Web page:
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Spinal stenosis is a narrowing of one or more areas in your spine — most often in your neck or lower back. This narrowing can put pressure on the spinal cord or spinal nerves at the level of compression.
Depending on which nerves are affected, spinal stenosis can cause pain or numbness in your legs, back, neck, shoulders or arms; limb weakness and incoordination; loss of sensation in your extremities; and problems with bladder or bowel function. Pain is not always present, particularly if you have spinal stenosis in your neck.
Spinal stenosis is commonly caused by age-related changes in the spine. In severe cases of spinal stenosis, doctors may recommend surgery to create additional space for the spinal cord or nerves.
Many people have evidence of spinal stenosis on X-rays, but have no signs or symptoms. When symptoms do occur, they often start gradually and worsen over time. The most common parts of the spine affected by spinal stenosis are the neck and lower back. Symptoms vary, depending on the location of the stenosis.
Spinal stenosis in the neck
Numbness or weakness. Spinal stenosis in your upper (cervical) spine can cause numbness, weakness or tingling in a leg, foot, arm or hand. You may drop things more often or have a tendency to fall.
Neck or shoulder pain. This may occur if the nerves in your neck are compressed. However, cervical spinal stenosis often causes no pain. And neck pain can be caused by problems other than spinal stenosis.
Loss of bowel or bladder control. In severe cases of cervical spinal stenosis, nerves to the bladder or bowel may be affected, leading to incontinence.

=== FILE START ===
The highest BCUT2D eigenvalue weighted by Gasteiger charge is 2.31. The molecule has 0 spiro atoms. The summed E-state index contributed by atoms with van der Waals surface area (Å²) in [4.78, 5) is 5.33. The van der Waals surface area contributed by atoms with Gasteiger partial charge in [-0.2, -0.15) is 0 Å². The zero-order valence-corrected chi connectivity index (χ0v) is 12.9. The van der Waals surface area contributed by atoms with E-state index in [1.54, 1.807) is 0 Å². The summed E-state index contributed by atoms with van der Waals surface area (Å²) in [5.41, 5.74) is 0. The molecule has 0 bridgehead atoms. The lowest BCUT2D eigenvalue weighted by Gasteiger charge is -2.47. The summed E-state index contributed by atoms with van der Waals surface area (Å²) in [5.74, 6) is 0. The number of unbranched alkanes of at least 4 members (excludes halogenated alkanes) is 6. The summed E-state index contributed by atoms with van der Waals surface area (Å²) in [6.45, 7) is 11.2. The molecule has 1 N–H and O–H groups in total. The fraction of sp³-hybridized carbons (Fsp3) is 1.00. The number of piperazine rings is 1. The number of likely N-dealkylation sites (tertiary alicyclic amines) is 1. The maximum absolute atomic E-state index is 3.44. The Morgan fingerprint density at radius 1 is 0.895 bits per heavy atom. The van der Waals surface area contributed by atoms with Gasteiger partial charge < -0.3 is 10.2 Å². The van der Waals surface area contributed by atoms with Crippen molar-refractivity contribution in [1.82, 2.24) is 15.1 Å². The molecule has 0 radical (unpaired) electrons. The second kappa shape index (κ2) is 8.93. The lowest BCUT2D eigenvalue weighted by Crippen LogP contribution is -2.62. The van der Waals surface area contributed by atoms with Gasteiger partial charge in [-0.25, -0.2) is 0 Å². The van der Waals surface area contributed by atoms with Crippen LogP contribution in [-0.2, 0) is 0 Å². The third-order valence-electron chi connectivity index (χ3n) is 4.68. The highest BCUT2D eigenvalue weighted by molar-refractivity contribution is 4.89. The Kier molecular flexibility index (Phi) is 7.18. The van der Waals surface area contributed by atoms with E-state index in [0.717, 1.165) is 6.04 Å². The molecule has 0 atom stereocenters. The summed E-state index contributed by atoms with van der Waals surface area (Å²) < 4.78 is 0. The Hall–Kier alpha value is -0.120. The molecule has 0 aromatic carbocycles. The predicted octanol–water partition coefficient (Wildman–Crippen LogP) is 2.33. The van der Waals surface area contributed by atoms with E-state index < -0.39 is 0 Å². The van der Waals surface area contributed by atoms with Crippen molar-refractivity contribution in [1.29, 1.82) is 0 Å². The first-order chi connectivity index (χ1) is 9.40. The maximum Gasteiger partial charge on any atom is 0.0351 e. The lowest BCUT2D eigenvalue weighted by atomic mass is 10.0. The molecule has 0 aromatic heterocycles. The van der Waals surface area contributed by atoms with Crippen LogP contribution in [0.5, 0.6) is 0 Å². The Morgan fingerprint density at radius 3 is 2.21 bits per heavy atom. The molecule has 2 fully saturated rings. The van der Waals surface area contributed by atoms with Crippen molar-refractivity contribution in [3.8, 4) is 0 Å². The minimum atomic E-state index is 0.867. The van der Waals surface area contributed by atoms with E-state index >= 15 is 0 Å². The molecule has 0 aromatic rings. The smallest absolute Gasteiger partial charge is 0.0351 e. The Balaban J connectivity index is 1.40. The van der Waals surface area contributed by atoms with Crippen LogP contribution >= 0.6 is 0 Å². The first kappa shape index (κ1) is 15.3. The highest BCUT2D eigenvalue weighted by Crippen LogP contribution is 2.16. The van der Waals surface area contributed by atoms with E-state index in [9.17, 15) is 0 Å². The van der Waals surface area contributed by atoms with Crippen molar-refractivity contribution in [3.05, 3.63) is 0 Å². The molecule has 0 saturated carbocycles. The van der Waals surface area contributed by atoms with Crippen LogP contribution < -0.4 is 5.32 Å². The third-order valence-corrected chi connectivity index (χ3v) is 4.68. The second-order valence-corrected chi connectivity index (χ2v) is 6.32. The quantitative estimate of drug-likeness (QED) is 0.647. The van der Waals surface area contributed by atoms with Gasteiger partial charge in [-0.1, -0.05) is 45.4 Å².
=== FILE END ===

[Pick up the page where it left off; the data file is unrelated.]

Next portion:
Spinal stenosis in the lower back
Compressed nerves in your lower (lumbar) spine can cause pain or cramping in your legs when you stand for long periods of time or when you walk. The discomfort usually eases when you bend forward or sit down.
When to see a doctor
Call your doctor if you have numbness or weakness in your back, legs, neck or arms.
Many different types of problems can reduce the amount of space within the spinal canal. The most common of these problems are related to degeneration and the aging process. Other causes range from birth defects to benign or cancerous tumors.
Osteoarthritis. With time, the facet joints between adjacent vertebrae in your spine deteriorate. In an attempt to repair the damage, your body may produce bony growths called bone spurs. These bone spurs can narrow the spinal passages.
Disk degeneration. As you age, the cushions between your vertebrae flatten and bulge. Eventually, the tough, fibrous outer covering of the disk may develop tiny tears, causing the jelly-like substance in the disk’s center to protrude and press on your spinal cord and nerve roots.
Thickened ligaments. The tough cords that help hold the bones of your spine together can become stiff and thick over time. The thickening along with bulging into the spinal canal can also narrow the spinal canal and compress nervous tissue.
Other causes of spinal stenosis
Paget’s disease of the bone. In Paget’s disease, your body generates new bone at a faster than normal rate. This produces soft, weak bones that are prone to fractures. It can also create bones that are deformed or abnormally large. If this occurs in the spine, it can reduce the amount of space available in the spinal canal.
Achondroplasia. This genetic disorder slows the rate at which bone forms during fetal development and in early childhood, resulting in dwarfism. People who have this condition are born with narrow spinal canals.
Spinal tumors. Abnormal growths can form inside the spinal cord, within the membranes that cover the spinal cord or in the space between the spinal cord and vertebrae. Enlarging tumors may compress the spinal cord and nerve roots.
Spinal injuries. Car accidents and other major trauma can cause dislocations or fractures of one or more vertebrae. Displaced bone from a spinal fracture may damage the contents of the spinal canal. Swelling of adjacent tissue immediately following back surgery also can put pressure on the spinal cord or nerves
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